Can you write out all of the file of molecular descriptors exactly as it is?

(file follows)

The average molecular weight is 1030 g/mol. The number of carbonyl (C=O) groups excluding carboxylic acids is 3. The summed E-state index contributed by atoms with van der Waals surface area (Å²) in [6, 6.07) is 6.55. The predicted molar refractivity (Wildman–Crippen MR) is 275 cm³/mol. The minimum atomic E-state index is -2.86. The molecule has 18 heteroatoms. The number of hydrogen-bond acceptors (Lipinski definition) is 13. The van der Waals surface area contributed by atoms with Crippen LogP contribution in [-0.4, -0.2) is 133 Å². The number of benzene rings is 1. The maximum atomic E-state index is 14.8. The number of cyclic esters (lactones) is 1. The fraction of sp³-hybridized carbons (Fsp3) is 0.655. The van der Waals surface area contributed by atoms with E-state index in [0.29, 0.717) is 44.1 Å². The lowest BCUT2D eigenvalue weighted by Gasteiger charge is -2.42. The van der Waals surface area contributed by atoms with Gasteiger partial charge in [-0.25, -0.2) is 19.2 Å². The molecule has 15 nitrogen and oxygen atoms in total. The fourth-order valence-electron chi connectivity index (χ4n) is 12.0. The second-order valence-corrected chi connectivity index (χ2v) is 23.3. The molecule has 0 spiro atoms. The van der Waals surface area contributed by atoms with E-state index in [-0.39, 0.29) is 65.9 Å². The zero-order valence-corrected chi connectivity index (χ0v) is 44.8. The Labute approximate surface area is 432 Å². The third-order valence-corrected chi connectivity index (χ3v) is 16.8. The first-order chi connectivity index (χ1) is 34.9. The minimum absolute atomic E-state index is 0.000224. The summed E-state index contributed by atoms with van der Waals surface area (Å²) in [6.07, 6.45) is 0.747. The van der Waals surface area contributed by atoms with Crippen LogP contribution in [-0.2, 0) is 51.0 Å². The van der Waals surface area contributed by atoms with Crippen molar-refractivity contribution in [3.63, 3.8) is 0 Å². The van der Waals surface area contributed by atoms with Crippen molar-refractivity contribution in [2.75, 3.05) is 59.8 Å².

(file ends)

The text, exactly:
The average molecular weight is 1030 g/mol. The number of carbonyl (C=O) groups excluding carboxylic acids is 3. The summed E-state index contributed by atoms with van der Waals surface area (Å²) in [6, 6.07) is 6.55. The predicted molar refractivity (Wildman–Crippen MR) is 275 cm³/mol. The minimum atomic E-state index is -2.86. The molecule has 18 heteroatoms. The number of hydrogen-bond acceptors (Lipinski definition) is 13. The van der Waals surface area contributed by atoms with Crippen LogP contribution in [-0.4, -0.2) is 133 Å². The number of benzene rings is 1. The maximum atomic E-state index is 14.8. The number of cyclic esters (lactones) is 1. The fraction of sp³-hybridized carbons (Fsp3) is 0.655. The van der Waals surface area contributed by atoms with E-state index in [0.29, 0.717) is 44.1 Å². The lowest BCUT2D eigenvalue weighted by Gasteiger charge is -2.42. The van der Waals surface area contributed by atoms with Gasteiger partial charge in [-0.25, -0.2) is 19.2 Å². The molecule has 15 nitrogen and oxygen atoms in total. The fourth-order valence-electron chi connectivity index (χ4n) is 12.0. The second-order valence-corrected chi connectivity index (χ2v) is 23.3. The molecule has 0 spiro atoms. The van der Waals surface area contributed by atoms with E-state index in [-0.39, 0.29) is 65.9 Å². The zero-order valence-corrected chi connectivity index (χ0v) is 44.8. The Labute approximate surface area is 432 Å². The third-order valence-corrected chi connectivity index (χ3v) is 16.8. The first-order chi connectivity index (χ1) is 34.9. The minimum absolute atomic E-state index is 0.000224. The summed E-state index contributed by atoms with van der Waals surface area (Å²) in [6.07, 6.45) is 0.747. The van der Waals surface area contributed by atoms with Crippen LogP contribution in [-0.2, 0) is 51.0 Å². The van der Waals surface area contributed by atoms with Crippen molar-refractivity contribution in [3.63, 3.8) is 0 Å². The van der Waals surface area contributed by atoms with Crippen molar-refractivity contribution in [2.75, 3.05) is 59.8 Å².